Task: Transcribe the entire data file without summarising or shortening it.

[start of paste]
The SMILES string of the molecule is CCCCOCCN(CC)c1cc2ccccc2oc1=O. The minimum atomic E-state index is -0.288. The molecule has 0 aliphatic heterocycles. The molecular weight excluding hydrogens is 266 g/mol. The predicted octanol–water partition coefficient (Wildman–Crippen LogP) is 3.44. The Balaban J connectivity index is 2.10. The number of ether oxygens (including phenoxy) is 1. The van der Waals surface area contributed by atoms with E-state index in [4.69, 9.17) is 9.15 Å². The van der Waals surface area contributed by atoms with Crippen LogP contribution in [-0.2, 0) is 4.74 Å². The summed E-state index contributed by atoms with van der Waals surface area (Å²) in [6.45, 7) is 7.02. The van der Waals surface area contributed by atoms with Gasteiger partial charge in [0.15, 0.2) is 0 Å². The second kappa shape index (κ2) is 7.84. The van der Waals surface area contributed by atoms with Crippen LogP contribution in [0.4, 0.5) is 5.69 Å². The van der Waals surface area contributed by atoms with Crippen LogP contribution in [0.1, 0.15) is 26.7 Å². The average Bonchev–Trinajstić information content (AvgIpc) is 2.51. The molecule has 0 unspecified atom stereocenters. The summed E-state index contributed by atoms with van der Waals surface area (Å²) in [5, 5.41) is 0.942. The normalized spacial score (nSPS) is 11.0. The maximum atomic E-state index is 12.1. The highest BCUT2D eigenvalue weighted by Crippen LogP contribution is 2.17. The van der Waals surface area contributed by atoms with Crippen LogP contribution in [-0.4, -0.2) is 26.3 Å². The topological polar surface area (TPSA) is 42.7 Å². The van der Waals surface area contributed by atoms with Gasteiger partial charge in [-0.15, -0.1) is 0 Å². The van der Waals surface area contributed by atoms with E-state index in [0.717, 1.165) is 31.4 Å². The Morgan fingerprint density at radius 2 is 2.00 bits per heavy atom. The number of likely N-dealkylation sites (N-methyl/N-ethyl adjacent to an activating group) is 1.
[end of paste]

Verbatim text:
The SMILES string of the molecule is CCCCOCCN(CC)c1cc2ccccc2oc1=O. The minimum atomic E-state index is -0.288. The molecule has 0 aliphatic heterocycles. The molecular weight excluding hydrogens is 266 g/mol. The predicted octanol–water partition coefficient (Wildman–Crippen LogP) is 3.44. The Balaban J connectivity index is 2.10. The number of ether oxygens (including phenoxy) is 1. The van der Waals surface area contributed by atoms with E-state index in [4.69, 9.17) is 9.15 Å². The van der Waals surface area contributed by atoms with Crippen LogP contribution in [-0.2, 0) is 4.74 Å². The summed E-state index contributed by atoms with van der Waals surface area (Å²) in [6.45, 7) is 7.02. The van der Waals surface area contributed by atoms with Gasteiger partial charge in [0.15, 0.2) is 0 Å². The second kappa shape index (κ2) is 7.84. The van der Waals surface area contributed by atoms with Crippen LogP contribution in [0.4, 0.5) is 5.69 Å². The van der Waals surface area contributed by atoms with Crippen LogP contribution in [0.1, 0.15) is 26.7 Å². The average Bonchev–Trinajstić information content (AvgIpc) is 2.51. The molecule has 0 unspecified atom stereocenters. The summed E-state index contributed by atoms with van der Waals surface area (Å²) in [5, 5.41) is 0.942. The normalized spacial score (nSPS) is 11.0. The maximum atomic E-state index is 12.1. The highest BCUT2D eigenvalue weighted by Crippen LogP contribution is 2.17. The van der Waals surface area contributed by atoms with Crippen LogP contribution in [-0.4, -0.2) is 26.3 Å². The topological polar surface area (TPSA) is 42.7 Å². The van der Waals surface area contributed by atoms with Gasteiger partial charge in [-0.15, -0.1) is 0 Å². The van der Waals surface area contributed by atoms with E-state index in [0.717, 1.165) is 31.4 Å². The Morgan fingerprint density at radius 2 is 2.00 bits per heavy atom. The number of likely N-dealkylation sites (N-methyl/N-ethyl adjacent to an activating group) is 1.